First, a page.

Once the seat has decelerated, the sequence changes for the three systems.

    popular mechanics

    Fred L. Wolff / Popular Mechanics

    Bell’s Rogallo wing, simplest of the three, may be deployed by a timer or by actuators triggered by pull of the deceleration chute. In either case, the V-shaped wing would peel off from the back of the seat and extend to a length of about 7 feet and a width, at the trailing edge, of 13 feet. Each of three keel bars would have at least two sections, one nesting inside the other when stowed. A spreader bar would also extend during deployment, holding the three keels rigid and insuring proper “fluff” to the cloth wing.

    The wing will have an angle of attack of about 30°. The pilot, still strapped to his seat, lies face down. By moving a control stick, he can tilt the wing up to climb, down to descend or sideways to turn. The engine, on the back of the seat, starts when the wing deploys and is controlled manually by a throttle on an armrest.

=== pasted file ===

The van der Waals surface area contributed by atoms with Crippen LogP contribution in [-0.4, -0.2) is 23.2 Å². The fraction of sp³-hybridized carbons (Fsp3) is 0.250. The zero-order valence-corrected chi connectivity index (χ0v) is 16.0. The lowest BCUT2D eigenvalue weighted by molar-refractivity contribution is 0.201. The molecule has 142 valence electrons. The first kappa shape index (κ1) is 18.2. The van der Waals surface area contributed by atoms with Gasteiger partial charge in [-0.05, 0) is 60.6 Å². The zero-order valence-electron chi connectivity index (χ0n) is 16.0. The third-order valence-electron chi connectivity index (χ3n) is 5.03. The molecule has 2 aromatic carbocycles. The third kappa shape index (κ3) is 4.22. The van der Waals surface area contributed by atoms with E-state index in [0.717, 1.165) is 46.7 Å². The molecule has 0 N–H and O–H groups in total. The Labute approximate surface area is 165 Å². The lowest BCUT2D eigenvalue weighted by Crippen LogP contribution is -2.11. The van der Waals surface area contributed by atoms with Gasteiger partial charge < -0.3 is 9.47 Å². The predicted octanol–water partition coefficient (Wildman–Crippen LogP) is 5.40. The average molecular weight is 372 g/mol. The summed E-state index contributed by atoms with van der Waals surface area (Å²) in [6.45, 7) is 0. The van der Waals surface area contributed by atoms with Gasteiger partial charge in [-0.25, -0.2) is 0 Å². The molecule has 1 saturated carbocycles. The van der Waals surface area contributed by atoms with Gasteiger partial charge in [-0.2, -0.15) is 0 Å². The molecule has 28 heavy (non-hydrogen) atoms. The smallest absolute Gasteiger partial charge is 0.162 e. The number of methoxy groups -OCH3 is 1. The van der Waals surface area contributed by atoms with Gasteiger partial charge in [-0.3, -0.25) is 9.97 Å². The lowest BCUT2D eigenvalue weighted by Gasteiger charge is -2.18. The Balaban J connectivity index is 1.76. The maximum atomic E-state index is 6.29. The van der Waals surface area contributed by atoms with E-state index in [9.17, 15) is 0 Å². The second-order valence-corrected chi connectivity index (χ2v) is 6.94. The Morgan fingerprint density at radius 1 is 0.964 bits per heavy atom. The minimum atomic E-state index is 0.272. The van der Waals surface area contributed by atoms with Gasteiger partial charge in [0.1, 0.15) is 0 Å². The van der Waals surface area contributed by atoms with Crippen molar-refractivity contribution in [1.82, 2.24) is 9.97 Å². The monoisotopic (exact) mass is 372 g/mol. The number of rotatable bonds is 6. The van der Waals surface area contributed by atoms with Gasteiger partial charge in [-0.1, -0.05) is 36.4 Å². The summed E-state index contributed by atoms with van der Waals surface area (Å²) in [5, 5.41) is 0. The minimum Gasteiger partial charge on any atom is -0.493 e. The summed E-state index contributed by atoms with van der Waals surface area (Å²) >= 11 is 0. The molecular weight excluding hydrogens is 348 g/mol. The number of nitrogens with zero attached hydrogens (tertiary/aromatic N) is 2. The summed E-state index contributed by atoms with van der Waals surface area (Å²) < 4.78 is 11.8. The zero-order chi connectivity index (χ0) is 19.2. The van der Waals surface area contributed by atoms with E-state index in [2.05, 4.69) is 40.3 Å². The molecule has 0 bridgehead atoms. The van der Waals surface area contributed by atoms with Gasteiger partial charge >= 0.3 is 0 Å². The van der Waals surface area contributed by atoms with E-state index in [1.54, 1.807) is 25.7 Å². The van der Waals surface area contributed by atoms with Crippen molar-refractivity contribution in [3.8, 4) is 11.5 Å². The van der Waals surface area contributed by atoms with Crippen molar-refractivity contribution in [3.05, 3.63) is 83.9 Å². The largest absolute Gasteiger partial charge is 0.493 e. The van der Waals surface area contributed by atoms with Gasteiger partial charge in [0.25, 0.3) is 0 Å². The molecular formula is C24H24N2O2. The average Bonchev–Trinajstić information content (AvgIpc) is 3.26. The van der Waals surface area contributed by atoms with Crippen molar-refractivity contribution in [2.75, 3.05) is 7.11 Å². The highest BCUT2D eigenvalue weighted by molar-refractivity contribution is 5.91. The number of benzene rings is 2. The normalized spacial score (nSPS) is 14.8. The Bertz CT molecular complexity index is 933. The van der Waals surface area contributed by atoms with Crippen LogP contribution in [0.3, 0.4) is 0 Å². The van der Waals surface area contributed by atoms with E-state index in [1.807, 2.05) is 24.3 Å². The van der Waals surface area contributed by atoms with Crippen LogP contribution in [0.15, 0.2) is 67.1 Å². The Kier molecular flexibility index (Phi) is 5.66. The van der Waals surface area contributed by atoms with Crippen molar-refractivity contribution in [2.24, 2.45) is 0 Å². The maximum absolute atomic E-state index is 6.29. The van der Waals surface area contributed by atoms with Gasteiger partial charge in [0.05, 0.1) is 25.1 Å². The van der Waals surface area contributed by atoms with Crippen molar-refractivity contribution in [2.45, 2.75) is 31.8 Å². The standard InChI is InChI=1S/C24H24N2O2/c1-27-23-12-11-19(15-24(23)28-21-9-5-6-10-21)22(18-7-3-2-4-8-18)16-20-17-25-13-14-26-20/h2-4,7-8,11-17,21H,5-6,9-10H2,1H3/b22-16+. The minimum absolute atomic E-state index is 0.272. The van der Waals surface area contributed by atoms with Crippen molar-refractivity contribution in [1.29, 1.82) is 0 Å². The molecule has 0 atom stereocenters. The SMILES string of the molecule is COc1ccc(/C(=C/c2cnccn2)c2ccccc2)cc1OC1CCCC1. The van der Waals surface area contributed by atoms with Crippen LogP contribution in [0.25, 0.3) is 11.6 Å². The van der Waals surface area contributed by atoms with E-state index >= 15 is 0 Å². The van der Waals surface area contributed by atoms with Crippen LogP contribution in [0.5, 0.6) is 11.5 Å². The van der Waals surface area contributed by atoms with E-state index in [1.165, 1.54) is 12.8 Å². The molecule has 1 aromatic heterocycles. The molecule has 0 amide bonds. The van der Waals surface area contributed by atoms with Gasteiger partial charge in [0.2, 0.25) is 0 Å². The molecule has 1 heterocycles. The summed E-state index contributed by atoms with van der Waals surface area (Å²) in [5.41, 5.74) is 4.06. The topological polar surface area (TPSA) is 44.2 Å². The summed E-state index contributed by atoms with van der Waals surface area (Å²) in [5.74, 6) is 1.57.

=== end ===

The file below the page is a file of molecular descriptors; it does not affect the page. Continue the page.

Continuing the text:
While Bell’s Rogallo-wing system has the advantage of simplicity, a pilot might feel awkward flying through the air face down. Also, he couldn’t land strapped to a huge seat, so he has to jettison the seat and parachute down.

    popular mechanics

    Fred L. Wolff / Popular Mechanics

    The Stratos Western version of the Princeton sailwing looks like an airplane. With a lift-over-drag ratio of 5 to 1, it can glide long after fuel runs out.